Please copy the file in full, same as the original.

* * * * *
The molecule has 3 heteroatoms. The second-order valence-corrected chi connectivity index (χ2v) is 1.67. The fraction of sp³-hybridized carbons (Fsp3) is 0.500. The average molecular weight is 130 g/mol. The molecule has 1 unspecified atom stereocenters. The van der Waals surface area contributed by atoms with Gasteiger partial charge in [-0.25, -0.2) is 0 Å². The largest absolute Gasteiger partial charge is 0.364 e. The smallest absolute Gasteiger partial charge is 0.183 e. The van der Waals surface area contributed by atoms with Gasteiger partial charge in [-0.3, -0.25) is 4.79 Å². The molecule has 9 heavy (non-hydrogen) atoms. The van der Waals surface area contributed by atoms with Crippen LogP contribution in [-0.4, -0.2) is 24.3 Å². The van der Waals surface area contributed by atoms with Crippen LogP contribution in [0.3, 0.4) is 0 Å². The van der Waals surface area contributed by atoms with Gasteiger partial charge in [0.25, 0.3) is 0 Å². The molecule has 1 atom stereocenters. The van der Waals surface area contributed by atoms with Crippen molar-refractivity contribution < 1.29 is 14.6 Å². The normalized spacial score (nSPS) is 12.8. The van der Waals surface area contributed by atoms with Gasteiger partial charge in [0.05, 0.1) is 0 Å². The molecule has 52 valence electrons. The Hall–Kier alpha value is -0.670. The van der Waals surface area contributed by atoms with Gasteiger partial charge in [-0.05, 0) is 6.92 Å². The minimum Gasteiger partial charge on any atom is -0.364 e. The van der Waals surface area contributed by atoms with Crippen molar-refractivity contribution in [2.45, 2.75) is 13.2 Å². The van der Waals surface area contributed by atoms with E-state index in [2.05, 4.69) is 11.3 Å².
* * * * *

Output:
The molecule has 3 heteroatoms. The second-order valence-corrected chi connectivity index (χ2v) is 1.67. The fraction of sp³-hybridized carbons (Fsp3) is 0.500. The average molecular weight is 130 g/mol. The molecule has 1 unspecified atom stereocenters. The van der Waals surface area contributed by atoms with Gasteiger partial charge in [-0.25, -0.2) is 0 Å². The largest absolute Gasteiger partial charge is 0.364 e. The smallest absolute Gasteiger partial charge is 0.183 e. The van der Waals surface area contributed by atoms with Gasteiger partial charge in [-0.3, -0.25) is 4.79 Å². The molecule has 9 heavy (non-hydrogen) atoms. The van der Waals surface area contributed by atoms with Crippen LogP contribution in [-0.4, -0.2) is 24.3 Å². The van der Waals surface area contributed by atoms with Crippen LogP contribution in [0.3, 0.4) is 0 Å². The van der Waals surface area contributed by atoms with Gasteiger partial charge in [0.25, 0.3) is 0 Å². The molecule has 1 atom stereocenters. The van der Waals surface area contributed by atoms with Crippen molar-refractivity contribution < 1.29 is 14.6 Å². The normalized spacial score (nSPS) is 12.8. The van der Waals surface area contributed by atoms with Gasteiger partial charge in [0.05, 0.1) is 0 Å². The molecule has 52 valence electrons. The Hall–Kier alpha value is -0.670. The van der Waals surface area contributed by atoms with Gasteiger partial charge in [-0.05, 0) is 6.92 Å². The minimum Gasteiger partial charge on any atom is -0.364 e. The van der Waals surface area contributed by atoms with Crippen molar-refractivity contribution in [2.45, 2.75) is 13.2 Å². The van der Waals surface area contributed by atoms with E-state index in [2.05, 4.69) is 11.3 Å².